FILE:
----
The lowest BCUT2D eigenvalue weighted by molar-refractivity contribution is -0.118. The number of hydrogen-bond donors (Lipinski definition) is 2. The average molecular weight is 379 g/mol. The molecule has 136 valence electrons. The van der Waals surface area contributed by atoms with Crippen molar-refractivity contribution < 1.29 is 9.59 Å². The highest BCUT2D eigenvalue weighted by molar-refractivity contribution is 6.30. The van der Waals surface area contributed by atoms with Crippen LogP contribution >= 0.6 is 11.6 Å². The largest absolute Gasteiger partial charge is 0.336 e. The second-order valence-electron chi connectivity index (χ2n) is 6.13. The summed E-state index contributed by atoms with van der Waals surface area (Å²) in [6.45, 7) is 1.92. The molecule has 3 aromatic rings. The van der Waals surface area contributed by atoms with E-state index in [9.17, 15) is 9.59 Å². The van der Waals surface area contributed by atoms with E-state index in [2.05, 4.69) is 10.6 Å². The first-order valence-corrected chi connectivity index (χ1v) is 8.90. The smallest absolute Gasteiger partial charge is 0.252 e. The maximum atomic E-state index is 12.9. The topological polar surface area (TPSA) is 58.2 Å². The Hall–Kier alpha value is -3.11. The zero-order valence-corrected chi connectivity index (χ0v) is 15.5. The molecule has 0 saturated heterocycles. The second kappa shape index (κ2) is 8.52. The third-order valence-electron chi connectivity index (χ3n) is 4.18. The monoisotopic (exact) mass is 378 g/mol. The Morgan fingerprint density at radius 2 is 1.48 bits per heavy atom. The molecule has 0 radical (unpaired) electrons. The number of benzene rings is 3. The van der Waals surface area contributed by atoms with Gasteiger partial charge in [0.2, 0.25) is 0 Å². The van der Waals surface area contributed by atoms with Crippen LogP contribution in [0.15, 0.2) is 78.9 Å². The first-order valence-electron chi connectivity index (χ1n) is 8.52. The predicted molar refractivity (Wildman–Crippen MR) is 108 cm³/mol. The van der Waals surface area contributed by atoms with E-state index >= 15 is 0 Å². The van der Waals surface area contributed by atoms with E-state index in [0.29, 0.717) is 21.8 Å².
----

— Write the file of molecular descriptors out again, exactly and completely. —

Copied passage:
The lowest BCUT2D eigenvalue weighted by molar-refractivity contribution is -0.118. The number of hydrogen-bond donors (Lipinski definition) is 2. The average molecular weight is 379 g/mol. The molecule has 136 valence electrons. The van der Waals surface area contributed by atoms with Crippen molar-refractivity contribution < 1.29 is 9.59 Å². The highest BCUT2D eigenvalue weighted by molar-refractivity contribution is 6.30. The van der Waals surface area contributed by atoms with Crippen LogP contribution >= 0.6 is 11.6 Å². The largest absolute Gasteiger partial charge is 0.336 e. The second-order valence-electron chi connectivity index (χ2n) is 6.13. The summed E-state index contributed by atoms with van der Waals surface area (Å²) in [6.45, 7) is 1.92. The molecule has 3 aromatic rings. The van der Waals surface area contributed by atoms with E-state index in [9.17, 15) is 9.59 Å². The van der Waals surface area contributed by atoms with E-state index in [2.05, 4.69) is 10.6 Å². The first-order valence-corrected chi connectivity index (χ1v) is 8.90. The smallest absolute Gasteiger partial charge is 0.252 e. The maximum atomic E-state index is 12.9. The topological polar surface area (TPSA) is 58.2 Å². The Hall–Kier alpha value is -3.11. The zero-order valence-corrected chi connectivity index (χ0v) is 15.5. The molecule has 0 saturated heterocycles. The second kappa shape index (κ2) is 8.52. The third-order valence-electron chi connectivity index (χ3n) is 4.18. The monoisotopic (exact) mass is 378 g/mol. The Morgan fingerprint density at radius 2 is 1.48 bits per heavy atom. The molecule has 0 radical (unpaired) electrons. The number of benzene rings is 3. The van der Waals surface area contributed by atoms with Gasteiger partial charge in [0.2, 0.25) is 0 Å². The van der Waals surface area contributed by atoms with Crippen LogP contribution in [0.15, 0.2) is 78.9 Å². The first-order valence-electron chi connectivity index (χ1n) is 8.52. The predicted molar refractivity (Wildman–Crippen MR) is 108 cm³/mol. The van der Waals surface area contributed by atoms with E-state index >= 15 is 0 Å². The van der Waals surface area contributed by atoms with E-state index in [0.29, 0.717) is 21.8 Å².